Sitting with fingers crossed

By K.N. Pandita

A question of increasing disquietude, not only for the administration – civilian and military – but also for the entire nation is what will be the security scenario of the region lying beyond our north-western border once the US-led NATO troops begin to withdraw from Afghanistan in 2014.

NATO withdrawal will begin in a situation in which remnants of Afghan Taliban-al Qaeda combine are still potently capable of reassembling. Anti-American Pakistani Taliban (TTP), besides other known radical Islamist groups in Pakistan, is making common cause with them.  

Afghan Taliban militants are forging stronger bonds with TTP.  Sectarian outfits in Pakistan essay for better bargaining chips to negotiate in Afghanistan.

The contention or the lurking expectation that US-NATO withdrawal from Afghanistan would not be in vacuum is very frail keeping in mind the new reality obtaining from two decades-old religion based militancy in the region.

The new perception or reality is that Swati Taliban, the Mehsuds of Waziristan, the Asmatullah Muawiya of Punjab and the Afghan Taliban share objectives and goals: they want to carve out a territory in Afghanistan-Pakistan-Swat region where they can practice their version of Islam and Islamic dispensation.

Kashmir, physically contiguous to this geographical entity, and her people already Wahhabized – thanks to the ISI brain and Saudi petro dollar booty – becomes the most coveted prize that would crown the efforts of the Taliban Confederates.

Once disengaged from their two decades old horn-lock with the US-NATO forces in Afghanistan, the Taliban Confederates will turn their attention to the consolidation of the new region from which radical Islamists would take inspiration.

Pakistan was closely watching developments in TTP camp after the previous chief Hakimulllah Mahsud was fatally targeted by a drone attack in Waziristan. All minds were focused on who would be his successor.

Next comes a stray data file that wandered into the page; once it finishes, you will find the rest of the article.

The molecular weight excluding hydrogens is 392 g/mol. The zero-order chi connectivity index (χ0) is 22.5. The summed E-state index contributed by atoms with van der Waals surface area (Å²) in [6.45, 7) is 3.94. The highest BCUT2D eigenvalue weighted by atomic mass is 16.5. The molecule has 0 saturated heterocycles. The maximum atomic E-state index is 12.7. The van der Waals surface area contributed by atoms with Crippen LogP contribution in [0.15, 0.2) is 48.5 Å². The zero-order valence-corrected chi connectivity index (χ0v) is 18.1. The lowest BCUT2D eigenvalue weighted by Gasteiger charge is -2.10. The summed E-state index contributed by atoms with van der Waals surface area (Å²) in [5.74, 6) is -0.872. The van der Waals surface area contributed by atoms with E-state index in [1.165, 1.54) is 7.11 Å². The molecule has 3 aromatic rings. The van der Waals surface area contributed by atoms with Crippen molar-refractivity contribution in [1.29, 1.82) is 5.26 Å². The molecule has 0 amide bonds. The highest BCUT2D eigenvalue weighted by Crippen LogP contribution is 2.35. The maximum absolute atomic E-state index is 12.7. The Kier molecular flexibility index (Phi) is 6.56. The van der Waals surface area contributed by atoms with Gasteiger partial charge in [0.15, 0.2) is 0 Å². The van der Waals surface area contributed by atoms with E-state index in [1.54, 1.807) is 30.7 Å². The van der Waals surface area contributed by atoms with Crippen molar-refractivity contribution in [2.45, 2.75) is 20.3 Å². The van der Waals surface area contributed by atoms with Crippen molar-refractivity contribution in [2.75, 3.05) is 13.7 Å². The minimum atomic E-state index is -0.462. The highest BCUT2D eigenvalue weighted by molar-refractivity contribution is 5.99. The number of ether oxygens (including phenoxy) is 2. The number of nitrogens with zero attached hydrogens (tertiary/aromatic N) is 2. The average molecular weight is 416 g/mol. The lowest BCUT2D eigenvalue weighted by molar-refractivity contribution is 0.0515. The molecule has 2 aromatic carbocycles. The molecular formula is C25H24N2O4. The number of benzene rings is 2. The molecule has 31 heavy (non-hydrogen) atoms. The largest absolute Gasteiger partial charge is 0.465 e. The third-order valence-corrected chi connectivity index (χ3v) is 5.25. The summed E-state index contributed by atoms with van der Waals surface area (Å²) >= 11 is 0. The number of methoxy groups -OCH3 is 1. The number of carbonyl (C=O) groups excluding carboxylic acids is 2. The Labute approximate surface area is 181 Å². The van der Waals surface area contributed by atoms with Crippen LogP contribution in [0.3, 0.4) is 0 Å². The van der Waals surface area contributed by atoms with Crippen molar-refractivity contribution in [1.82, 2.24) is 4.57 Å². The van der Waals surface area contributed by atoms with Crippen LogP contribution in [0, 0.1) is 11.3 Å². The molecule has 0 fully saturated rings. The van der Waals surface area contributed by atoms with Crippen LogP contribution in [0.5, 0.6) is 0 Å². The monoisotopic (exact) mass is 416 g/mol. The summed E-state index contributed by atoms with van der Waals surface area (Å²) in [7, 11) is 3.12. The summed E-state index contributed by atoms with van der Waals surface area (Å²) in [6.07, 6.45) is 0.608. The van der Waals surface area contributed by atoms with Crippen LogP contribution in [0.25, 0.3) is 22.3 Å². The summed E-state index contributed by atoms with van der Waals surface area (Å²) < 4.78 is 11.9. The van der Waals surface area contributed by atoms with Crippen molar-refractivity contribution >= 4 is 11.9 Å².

Among a couple of prospective candidates, the name of Fazlullah  was proposed by the Taliban supremo Mulla Omar on the basis that Swati militants had fought alongside Afghan Taliban in the first Afghan war and, later, as civil war raged in Afghanistan, in the 1990s, they provided their Afghan counterparts recruits and eventually became their junior partners in Pakistan. In these operations Fazlullah had a role, apart from the tyranny he had unleashed in Swat. The Malakand and Mohmand factions also lent their support to Fazlullah.

Maulana Fazlullah is against any negotiations with Pakistan/USA. He called Islamabad government a “puppet of the US”. Most importantly, with Fazlullah in  driver’s seat, Taliban militants are projecting the image that TTP is not FATA-centric and has support in the urban areas of Pakistan, too. Perhaps, it is flexing muscles to expand its violent campaign in the populous, economically prosperous Punjab to cause maximum casualties and inflict financial losses, to reduce Punjab to a client mini- City State.

The statement of Taliban spokesperson that “we will target security forces, government installations, political leaders and police,” speaks volumes about this strategy. According to some observers, TTP might enter into strategic alliances with militants in Punjab to carry out a spate of bombings and militant activities.